• $1,075 to be applied to any property of the debtor’s choosing;
• Burial plot;
• Your right to receive certain monies or benefits such as earned wages, IRAs, pensions, retirement, spousal
support, child support, disability, life insurance, social security, unemployment compensation, veteran’s
benefits, public assistance, and pensions may be exempt up to certain limits.
The exemptions are doubled when a married couple files jointly.
In determining whether property is exempt, the value of property is not what you paid for it, but what it is worth
now (Fair Market Value). This may be much less than what you paid or the cost of a replacement (especially
electronics, furniture and motor vehicles).
The “equity” in the property is the key issue. You deduct your exemptions from the fair market value, minus loans
that may be against the property. For example, if you own a $50,000 house with a $40,000 mortgage, you count your
exemptions against the $10,000 equity.
In a Chapter 7 bankruptcy, your exemptions do not affect the right of a mortgage holder or loan creditor to take the
property to cover the debt if you are past due.
In a Chapter 13, you can keep all of your property—if your plan meets the requirements and the court approves.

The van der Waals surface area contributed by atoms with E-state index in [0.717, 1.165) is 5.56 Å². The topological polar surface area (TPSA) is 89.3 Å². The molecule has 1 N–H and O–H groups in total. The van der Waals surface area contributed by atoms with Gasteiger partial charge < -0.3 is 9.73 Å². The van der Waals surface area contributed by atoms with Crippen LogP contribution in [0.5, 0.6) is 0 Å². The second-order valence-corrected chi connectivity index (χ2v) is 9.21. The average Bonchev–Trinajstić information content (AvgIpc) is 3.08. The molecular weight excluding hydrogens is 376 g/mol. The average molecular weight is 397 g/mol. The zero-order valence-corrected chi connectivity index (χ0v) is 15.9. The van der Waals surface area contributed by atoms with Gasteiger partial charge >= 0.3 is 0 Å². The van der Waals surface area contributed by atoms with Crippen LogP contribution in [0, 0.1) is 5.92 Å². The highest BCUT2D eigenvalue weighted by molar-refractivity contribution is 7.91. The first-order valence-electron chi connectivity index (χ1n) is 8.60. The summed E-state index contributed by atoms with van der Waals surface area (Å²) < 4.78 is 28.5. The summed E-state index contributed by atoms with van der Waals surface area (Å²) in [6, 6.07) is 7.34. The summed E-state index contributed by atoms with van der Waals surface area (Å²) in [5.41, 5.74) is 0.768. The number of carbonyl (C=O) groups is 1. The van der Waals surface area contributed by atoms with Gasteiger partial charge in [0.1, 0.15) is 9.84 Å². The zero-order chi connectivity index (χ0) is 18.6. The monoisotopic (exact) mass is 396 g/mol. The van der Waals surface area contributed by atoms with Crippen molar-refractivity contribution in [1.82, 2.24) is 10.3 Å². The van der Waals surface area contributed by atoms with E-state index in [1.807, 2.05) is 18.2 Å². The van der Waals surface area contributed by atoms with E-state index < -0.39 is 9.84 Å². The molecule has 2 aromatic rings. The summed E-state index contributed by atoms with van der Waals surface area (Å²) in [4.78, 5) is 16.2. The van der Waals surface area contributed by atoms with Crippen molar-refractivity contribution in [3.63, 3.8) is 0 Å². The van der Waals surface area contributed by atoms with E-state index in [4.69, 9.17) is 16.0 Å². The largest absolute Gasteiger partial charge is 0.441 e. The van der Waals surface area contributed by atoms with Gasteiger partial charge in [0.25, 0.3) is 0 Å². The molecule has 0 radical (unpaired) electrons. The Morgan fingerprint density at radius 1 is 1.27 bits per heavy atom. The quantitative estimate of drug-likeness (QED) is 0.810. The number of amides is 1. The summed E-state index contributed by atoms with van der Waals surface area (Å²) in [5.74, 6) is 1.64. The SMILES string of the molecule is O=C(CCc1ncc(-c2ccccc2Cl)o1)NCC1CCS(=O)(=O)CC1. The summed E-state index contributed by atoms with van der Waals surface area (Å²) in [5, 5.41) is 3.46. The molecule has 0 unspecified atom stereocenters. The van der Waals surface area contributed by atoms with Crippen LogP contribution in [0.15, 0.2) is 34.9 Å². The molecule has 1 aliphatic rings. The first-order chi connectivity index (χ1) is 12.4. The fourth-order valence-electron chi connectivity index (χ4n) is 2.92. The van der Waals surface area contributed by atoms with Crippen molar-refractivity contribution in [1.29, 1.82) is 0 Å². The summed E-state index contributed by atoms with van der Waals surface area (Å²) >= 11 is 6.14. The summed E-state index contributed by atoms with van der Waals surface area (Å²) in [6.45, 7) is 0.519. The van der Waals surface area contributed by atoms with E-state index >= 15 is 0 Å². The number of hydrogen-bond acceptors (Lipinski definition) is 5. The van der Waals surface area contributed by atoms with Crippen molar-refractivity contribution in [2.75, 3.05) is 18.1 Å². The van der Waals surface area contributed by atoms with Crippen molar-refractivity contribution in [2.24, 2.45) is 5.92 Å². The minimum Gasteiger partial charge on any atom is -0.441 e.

5. What Will Happen to My Home and Car If I File Bankruptcy?
In most cases you will not lose your home or car during your bankruptcy case as long as your equity in the property
is fully exempt. Even if your property is not fully exempt, you will be able to keep it, if you pay its non-exempt value
to creditors in chapter 13.
However, some of your creditors may have a “security interest” in your home, automobile or other personal
property. This means that you gave that creditor a mortgage on the home or put your other property up as collateral for
the debt. In most cases, bankruptcy does not remove these security interests. If you don’t make your payments on that
debt, the creditor may be able to take and sell the home or the property, during or after the bankruptcy case.
There are several ways that you can keep collateral or mortgaged property after you file bankruptcy. You can agree
to keep making your payments on the debt until it is paid in full (Reaffirmation). Or you can pay the creditor the
amount that the property you want to keep is worth (Redemption). In certain cases involving fraud, defective